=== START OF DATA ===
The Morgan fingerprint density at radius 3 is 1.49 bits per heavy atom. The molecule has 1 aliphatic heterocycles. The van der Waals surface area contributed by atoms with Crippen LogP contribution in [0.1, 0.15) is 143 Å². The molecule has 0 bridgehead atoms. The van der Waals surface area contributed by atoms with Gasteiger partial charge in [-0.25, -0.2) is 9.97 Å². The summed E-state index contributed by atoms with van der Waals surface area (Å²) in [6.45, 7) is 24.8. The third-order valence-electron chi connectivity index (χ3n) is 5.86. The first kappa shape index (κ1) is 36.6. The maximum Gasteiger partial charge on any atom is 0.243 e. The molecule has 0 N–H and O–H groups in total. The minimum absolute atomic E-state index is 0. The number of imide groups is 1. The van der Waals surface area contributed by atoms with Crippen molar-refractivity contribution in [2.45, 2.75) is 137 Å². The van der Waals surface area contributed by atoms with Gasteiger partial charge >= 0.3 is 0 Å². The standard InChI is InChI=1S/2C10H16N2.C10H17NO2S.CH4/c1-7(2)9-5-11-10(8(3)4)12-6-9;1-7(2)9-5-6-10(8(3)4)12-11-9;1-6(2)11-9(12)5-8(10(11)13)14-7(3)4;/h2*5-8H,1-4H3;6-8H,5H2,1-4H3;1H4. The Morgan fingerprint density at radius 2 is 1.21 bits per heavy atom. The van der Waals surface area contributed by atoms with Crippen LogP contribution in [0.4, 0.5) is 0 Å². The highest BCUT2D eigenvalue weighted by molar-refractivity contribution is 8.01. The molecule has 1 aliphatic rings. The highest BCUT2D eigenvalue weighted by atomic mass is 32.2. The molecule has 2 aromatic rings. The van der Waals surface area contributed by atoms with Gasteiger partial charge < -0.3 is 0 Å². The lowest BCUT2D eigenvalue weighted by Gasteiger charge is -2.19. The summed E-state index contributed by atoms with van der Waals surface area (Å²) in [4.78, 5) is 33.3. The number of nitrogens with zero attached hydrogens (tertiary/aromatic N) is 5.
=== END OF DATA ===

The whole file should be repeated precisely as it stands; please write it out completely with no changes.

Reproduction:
The Morgan fingerprint density at radius 3 is 1.49 bits per heavy atom. The molecule has 1 aliphatic heterocycles. The van der Waals surface area contributed by atoms with Crippen LogP contribution in [0.1, 0.15) is 143 Å². The molecule has 0 bridgehead atoms. The van der Waals surface area contributed by atoms with Gasteiger partial charge in [-0.25, -0.2) is 9.97 Å². The summed E-state index contributed by atoms with van der Waals surface area (Å²) in [6.45, 7) is 24.8. The third-order valence-electron chi connectivity index (χ3n) is 5.86. The first kappa shape index (κ1) is 36.6. The maximum Gasteiger partial charge on any atom is 0.243 e. The molecule has 0 N–H and O–H groups in total. The minimum absolute atomic E-state index is 0. The number of imide groups is 1. The van der Waals surface area contributed by atoms with Crippen molar-refractivity contribution in [2.45, 2.75) is 137 Å². The van der Waals surface area contributed by atoms with Gasteiger partial charge >= 0.3 is 0 Å². The standard InChI is InChI=1S/2C10H16N2.C10H17NO2S.CH4/c1-7(2)9-5-11-10(8(3)4)12-6-9;1-7(2)9-5-6-10(8(3)4)12-11-9;1-6(2)11-9(12)5-8(10(11)13)14-7(3)4;/h2*5-8H,1-4H3;6-8H,5H2,1-4H3;1H4. The Morgan fingerprint density at radius 2 is 1.21 bits per heavy atom. The van der Waals surface area contributed by atoms with Crippen LogP contribution in [0.4, 0.5) is 0 Å². The highest BCUT2D eigenvalue weighted by molar-refractivity contribution is 8.01. The molecule has 1 aliphatic rings. The highest BCUT2D eigenvalue weighted by atomic mass is 32.2. The molecule has 2 aromatic rings. The van der Waals surface area contributed by atoms with Gasteiger partial charge < -0.3 is 0 Å². The lowest BCUT2D eigenvalue weighted by Gasteiger charge is -2.19. The summed E-state index contributed by atoms with van der Waals surface area (Å²) in [4.78, 5) is 33.3. The number of nitrogens with zero attached hydrogens (tertiary/aromatic N) is 5.